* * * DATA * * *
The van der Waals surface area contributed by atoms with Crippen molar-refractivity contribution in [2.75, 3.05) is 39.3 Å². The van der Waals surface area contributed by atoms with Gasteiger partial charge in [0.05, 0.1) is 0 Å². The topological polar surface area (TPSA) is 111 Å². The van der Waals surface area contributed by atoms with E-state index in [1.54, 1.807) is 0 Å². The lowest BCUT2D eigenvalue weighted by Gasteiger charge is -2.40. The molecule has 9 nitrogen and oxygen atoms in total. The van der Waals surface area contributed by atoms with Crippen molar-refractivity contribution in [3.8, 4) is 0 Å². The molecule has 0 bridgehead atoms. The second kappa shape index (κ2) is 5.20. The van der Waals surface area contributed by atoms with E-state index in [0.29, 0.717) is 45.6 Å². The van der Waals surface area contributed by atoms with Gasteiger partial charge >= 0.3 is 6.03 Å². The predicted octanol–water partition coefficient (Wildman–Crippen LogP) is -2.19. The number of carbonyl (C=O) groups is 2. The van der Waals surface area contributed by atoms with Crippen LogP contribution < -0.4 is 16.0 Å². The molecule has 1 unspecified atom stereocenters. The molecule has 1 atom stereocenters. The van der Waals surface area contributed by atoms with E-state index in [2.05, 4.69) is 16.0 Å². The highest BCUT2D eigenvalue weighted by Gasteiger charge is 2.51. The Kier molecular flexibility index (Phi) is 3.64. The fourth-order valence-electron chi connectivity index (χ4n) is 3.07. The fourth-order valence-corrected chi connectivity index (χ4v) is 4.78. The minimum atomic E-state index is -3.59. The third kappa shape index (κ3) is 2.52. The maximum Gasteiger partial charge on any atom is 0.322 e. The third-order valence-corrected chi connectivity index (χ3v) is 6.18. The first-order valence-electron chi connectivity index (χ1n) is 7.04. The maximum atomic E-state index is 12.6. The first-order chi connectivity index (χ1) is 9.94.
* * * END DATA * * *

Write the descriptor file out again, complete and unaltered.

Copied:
The van der Waals surface area contributed by atoms with Crippen molar-refractivity contribution in [2.75, 3.05) is 39.3 Å². The van der Waals surface area contributed by atoms with Gasteiger partial charge in [0.05, 0.1) is 0 Å². The topological polar surface area (TPSA) is 111 Å². The van der Waals surface area contributed by atoms with E-state index in [1.54, 1.807) is 0 Å². The lowest BCUT2D eigenvalue weighted by Gasteiger charge is -2.40. The molecule has 9 nitrogen and oxygen atoms in total. The van der Waals surface area contributed by atoms with Crippen molar-refractivity contribution in [3.8, 4) is 0 Å². The molecule has 0 bridgehead atoms. The second kappa shape index (κ2) is 5.20. The van der Waals surface area contributed by atoms with E-state index in [0.29, 0.717) is 45.6 Å². The van der Waals surface area contributed by atoms with Gasteiger partial charge >= 0.3 is 6.03 Å². The predicted octanol–water partition coefficient (Wildman–Crippen LogP) is -2.19. The number of carbonyl (C=O) groups is 2. The van der Waals surface area contributed by atoms with Crippen LogP contribution < -0.4 is 16.0 Å². The molecule has 1 unspecified atom stereocenters. The molecule has 1 atom stereocenters. The van der Waals surface area contributed by atoms with E-state index in [2.05, 4.69) is 16.0 Å². The highest BCUT2D eigenvalue weighted by Gasteiger charge is 2.51. The Kier molecular flexibility index (Phi) is 3.64. The fourth-order valence-electron chi connectivity index (χ4n) is 3.07. The fourth-order valence-corrected chi connectivity index (χ4v) is 4.78. The minimum atomic E-state index is -3.59. The third kappa shape index (κ3) is 2.52. The maximum Gasteiger partial charge on any atom is 0.322 e. The third-order valence-corrected chi connectivity index (χ3v) is 6.18. The first-order valence-electron chi connectivity index (χ1n) is 7.04. The maximum atomic E-state index is 12.6. The first-order chi connectivity index (χ1) is 9.94.